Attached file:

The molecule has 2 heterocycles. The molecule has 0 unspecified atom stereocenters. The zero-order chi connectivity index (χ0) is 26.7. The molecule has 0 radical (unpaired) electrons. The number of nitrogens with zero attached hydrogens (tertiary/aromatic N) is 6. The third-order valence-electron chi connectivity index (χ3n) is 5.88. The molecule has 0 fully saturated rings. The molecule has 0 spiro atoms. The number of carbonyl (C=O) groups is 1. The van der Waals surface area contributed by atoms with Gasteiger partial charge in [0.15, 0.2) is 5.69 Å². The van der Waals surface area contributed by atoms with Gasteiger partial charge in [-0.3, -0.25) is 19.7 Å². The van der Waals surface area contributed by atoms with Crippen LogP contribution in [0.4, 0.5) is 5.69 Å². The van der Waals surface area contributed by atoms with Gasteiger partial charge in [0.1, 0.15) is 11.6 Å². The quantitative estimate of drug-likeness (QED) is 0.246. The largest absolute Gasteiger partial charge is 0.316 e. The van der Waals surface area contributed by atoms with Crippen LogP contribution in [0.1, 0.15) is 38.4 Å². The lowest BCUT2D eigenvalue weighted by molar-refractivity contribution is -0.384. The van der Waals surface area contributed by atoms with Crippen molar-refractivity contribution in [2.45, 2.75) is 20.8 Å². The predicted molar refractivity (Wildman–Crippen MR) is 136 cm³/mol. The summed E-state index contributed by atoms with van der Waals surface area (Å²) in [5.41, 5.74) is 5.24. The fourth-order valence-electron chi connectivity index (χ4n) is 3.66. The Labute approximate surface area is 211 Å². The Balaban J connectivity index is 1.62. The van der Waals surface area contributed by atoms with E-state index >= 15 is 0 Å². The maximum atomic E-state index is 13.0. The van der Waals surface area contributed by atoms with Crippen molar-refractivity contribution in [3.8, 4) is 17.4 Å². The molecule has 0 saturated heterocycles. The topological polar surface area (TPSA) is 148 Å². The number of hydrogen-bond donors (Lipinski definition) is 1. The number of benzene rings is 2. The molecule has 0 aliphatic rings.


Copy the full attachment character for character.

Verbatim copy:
The molecule has 2 heterocycles. The molecule has 0 unspecified atom stereocenters. The zero-order chi connectivity index (χ0) is 26.7. The molecule has 0 radical (unpaired) electrons. The number of nitrogens with zero attached hydrogens (tertiary/aromatic N) is 6. The third-order valence-electron chi connectivity index (χ3n) is 5.88. The molecule has 0 fully saturated rings. The molecule has 0 spiro atoms. The number of carbonyl (C=O) groups is 1. The van der Waals surface area contributed by atoms with Gasteiger partial charge in [0.15, 0.2) is 5.69 Å². The van der Waals surface area contributed by atoms with Gasteiger partial charge in [-0.3, -0.25) is 19.7 Å². The van der Waals surface area contributed by atoms with Crippen LogP contribution in [0.4, 0.5) is 5.69 Å². The van der Waals surface area contributed by atoms with Gasteiger partial charge in [0.1, 0.15) is 11.6 Å². The quantitative estimate of drug-likeness (QED) is 0.246. The largest absolute Gasteiger partial charge is 0.316 e. The van der Waals surface area contributed by atoms with Crippen LogP contribution in [0.1, 0.15) is 38.4 Å². The lowest BCUT2D eigenvalue weighted by molar-refractivity contribution is -0.384. The van der Waals surface area contributed by atoms with Crippen molar-refractivity contribution in [2.45, 2.75) is 20.8 Å². The predicted molar refractivity (Wildman–Crippen MR) is 136 cm³/mol. The summed E-state index contributed by atoms with van der Waals surface area (Å²) in [5.41, 5.74) is 5.24. The fourth-order valence-electron chi connectivity index (χ4n) is 3.66. The Labute approximate surface area is 211 Å². The Balaban J connectivity index is 1.62. The van der Waals surface area contributed by atoms with E-state index >= 15 is 0 Å². The maximum atomic E-state index is 13.0. The van der Waals surface area contributed by atoms with Crippen molar-refractivity contribution in [3.8, 4) is 17.4 Å². The molecule has 0 saturated heterocycles. The topological polar surface area (TPSA) is 148 Å². The number of hydrogen-bond donors (Lipinski definition) is 1. The number of benzene rings is 2. The molecule has 0 aliphatic rings.